Published in January 2020 Focus on the Environment Newsletter
As a consultant and advisor on vapor intrusion (VI) projects implemented throughout North America, South America, and Europe, one of the most frequently asked questions is “How many samples should we take to assess this building?” The answer, as one would suspect, depends on a lot of factors, including the goals of assessment, the size and use of the building, the COCs, etc. If you happen to practice in the State of Michigan, you may be interested to know that EGLE has updated their 2013 VI Guidance document to eliminate some confusion concerning sample density for sub-slab soil gas sample points in commercial buildings.
According to EGLE’s January 10, 2020 notification, they have modified Table 5-2: Sampling Density in Commercial Buildings to clarify the expected sample density.
“There has been consistent reliance on the minimum number of samples without consideration of the building size. Language has been added to the table to clarify the minimum number of samples is only appropriate for a building that meets the minimum of the square footage listed within the table. A sample density less than what is expected from the table may be proposed but must have justification for how it will represent the building conditions.”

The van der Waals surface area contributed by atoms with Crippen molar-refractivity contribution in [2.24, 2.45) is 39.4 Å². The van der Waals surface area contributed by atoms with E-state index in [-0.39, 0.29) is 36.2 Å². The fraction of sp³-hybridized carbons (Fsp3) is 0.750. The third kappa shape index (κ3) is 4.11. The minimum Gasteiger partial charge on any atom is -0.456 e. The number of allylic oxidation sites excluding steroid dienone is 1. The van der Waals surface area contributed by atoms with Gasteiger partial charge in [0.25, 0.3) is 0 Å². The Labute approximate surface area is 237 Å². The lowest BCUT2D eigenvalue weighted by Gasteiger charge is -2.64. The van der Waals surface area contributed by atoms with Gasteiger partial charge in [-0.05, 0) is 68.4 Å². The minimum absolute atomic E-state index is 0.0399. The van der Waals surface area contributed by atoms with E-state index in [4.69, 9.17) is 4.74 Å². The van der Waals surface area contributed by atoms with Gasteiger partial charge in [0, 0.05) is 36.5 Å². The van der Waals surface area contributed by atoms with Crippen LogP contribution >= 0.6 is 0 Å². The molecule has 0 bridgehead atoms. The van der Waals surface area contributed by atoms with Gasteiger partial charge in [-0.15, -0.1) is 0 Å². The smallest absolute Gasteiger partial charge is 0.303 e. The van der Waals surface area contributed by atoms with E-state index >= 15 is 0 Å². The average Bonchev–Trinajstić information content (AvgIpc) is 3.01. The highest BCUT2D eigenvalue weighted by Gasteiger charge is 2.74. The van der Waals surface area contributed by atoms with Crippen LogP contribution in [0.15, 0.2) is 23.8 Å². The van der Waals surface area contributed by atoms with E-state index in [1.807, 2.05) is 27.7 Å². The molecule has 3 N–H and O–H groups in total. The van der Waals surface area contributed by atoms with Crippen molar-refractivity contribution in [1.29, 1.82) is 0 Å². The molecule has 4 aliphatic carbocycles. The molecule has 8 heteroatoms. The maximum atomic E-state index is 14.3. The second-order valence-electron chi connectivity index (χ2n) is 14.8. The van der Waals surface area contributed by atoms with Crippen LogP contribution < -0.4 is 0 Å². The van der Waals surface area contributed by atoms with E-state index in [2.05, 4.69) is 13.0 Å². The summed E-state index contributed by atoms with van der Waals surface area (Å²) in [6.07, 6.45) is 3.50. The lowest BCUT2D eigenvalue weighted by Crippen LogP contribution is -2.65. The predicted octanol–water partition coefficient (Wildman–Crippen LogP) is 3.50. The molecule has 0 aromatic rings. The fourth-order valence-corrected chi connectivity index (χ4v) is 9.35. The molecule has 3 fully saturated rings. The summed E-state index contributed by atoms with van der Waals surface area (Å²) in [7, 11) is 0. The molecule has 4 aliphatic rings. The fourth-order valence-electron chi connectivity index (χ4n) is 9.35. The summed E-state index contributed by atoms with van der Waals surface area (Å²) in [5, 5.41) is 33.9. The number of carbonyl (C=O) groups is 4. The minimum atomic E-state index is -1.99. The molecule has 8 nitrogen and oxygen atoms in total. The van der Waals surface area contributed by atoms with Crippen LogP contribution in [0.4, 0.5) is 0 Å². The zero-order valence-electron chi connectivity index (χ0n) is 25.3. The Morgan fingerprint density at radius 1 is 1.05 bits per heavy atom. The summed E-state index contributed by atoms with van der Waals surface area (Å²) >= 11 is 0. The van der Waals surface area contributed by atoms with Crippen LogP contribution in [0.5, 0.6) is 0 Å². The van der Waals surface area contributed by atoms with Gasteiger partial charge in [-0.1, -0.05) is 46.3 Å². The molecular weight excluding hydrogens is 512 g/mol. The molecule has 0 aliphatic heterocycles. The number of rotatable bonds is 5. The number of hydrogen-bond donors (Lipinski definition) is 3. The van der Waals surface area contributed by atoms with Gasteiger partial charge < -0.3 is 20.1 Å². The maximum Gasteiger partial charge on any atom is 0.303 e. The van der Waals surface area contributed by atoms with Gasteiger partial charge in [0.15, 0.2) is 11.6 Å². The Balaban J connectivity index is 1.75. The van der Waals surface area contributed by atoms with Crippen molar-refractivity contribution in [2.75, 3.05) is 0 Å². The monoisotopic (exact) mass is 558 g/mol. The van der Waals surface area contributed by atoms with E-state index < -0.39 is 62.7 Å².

Questions regarding the use of the department’s 2013 VI Guidance should be directed to Matthew Williams, Volatilization to Indoor Air Specialist, WilliamsM13@Michigan.gov or 517-284-5171 or any of the VI TAPS POCs.
Craig Cox is a principal and co-founder of Cox-Colvin & Associates, Inc., and holds degrees in geology and mineralogy from the Ohio State University and hydrogeology from the Colorado School of Mines. Mr. Cox has over 30 years of experience managing large environmental project implemented under CERCLA and state voluntary action programs. Mr. Cox is the inventor of the Vapor Pin® and has developed a variety of software products including Data Inspector, an internet-enabled environmental database application. Mr. Cox is a Certified Professional Geologist (CPG) with AIPG and is a Certified Professional (CP) under Ohio EPA's Voluntary Action Program.